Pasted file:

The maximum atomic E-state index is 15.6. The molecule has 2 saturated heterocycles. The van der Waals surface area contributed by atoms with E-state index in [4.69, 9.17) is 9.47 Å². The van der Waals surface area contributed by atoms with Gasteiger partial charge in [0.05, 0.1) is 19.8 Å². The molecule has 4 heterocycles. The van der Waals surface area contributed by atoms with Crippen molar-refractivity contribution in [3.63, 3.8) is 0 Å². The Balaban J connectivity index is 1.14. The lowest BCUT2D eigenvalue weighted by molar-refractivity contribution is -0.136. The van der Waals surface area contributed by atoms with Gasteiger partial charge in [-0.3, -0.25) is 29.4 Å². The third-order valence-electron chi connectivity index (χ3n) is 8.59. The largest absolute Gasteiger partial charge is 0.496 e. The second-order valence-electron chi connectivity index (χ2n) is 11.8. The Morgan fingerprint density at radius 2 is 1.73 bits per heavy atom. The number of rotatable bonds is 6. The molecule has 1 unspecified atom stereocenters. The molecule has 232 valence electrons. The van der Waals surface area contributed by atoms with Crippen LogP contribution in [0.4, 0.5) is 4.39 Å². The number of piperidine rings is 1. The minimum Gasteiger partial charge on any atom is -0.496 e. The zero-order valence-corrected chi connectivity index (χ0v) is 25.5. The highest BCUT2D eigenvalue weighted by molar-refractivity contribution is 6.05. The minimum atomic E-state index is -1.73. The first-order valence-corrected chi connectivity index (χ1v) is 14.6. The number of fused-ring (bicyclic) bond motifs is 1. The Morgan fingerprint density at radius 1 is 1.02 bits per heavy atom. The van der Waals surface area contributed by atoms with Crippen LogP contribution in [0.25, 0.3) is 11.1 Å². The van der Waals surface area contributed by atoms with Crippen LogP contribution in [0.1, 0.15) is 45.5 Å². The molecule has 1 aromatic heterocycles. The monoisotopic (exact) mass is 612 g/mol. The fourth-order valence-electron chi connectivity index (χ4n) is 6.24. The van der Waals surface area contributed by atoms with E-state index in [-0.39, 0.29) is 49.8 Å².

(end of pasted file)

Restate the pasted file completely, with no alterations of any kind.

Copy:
The maximum atomic E-state index is 15.6. The molecule has 2 saturated heterocycles. The van der Waals surface area contributed by atoms with E-state index in [4.69, 9.17) is 9.47 Å². The van der Waals surface area contributed by atoms with Gasteiger partial charge in [0.05, 0.1) is 19.8 Å². The molecule has 4 heterocycles. The van der Waals surface area contributed by atoms with Crippen molar-refractivity contribution in [3.63, 3.8) is 0 Å². The Balaban J connectivity index is 1.14. The lowest BCUT2D eigenvalue weighted by molar-refractivity contribution is -0.136. The van der Waals surface area contributed by atoms with Gasteiger partial charge in [-0.3, -0.25) is 29.4 Å². The third-order valence-electron chi connectivity index (χ3n) is 8.59. The largest absolute Gasteiger partial charge is 0.496 e. The second-order valence-electron chi connectivity index (χ2n) is 11.8. The Morgan fingerprint density at radius 2 is 1.73 bits per heavy atom. The number of rotatable bonds is 6. The molecule has 1 unspecified atom stereocenters. The molecule has 232 valence electrons. The van der Waals surface area contributed by atoms with Crippen LogP contribution in [0.4, 0.5) is 4.39 Å². The number of piperidine rings is 1. The minimum Gasteiger partial charge on any atom is -0.496 e. The zero-order valence-corrected chi connectivity index (χ0v) is 25.5. The highest BCUT2D eigenvalue weighted by molar-refractivity contribution is 6.05. The minimum atomic E-state index is -1.73. The first-order valence-corrected chi connectivity index (χ1v) is 14.6. The number of fused-ring (bicyclic) bond motifs is 1. The Morgan fingerprint density at radius 1 is 1.02 bits per heavy atom. The van der Waals surface area contributed by atoms with Crippen LogP contribution in [0.25, 0.3) is 11.1 Å². The van der Waals surface area contributed by atoms with Crippen LogP contribution in [0.1, 0.15) is 45.5 Å². The molecule has 1 aromatic heterocycles. The monoisotopic (exact) mass is 612 g/mol. The fourth-order valence-electron chi connectivity index (χ4n) is 6.24. The van der Waals surface area contributed by atoms with E-state index in [-0.39, 0.29) is 49.8 Å².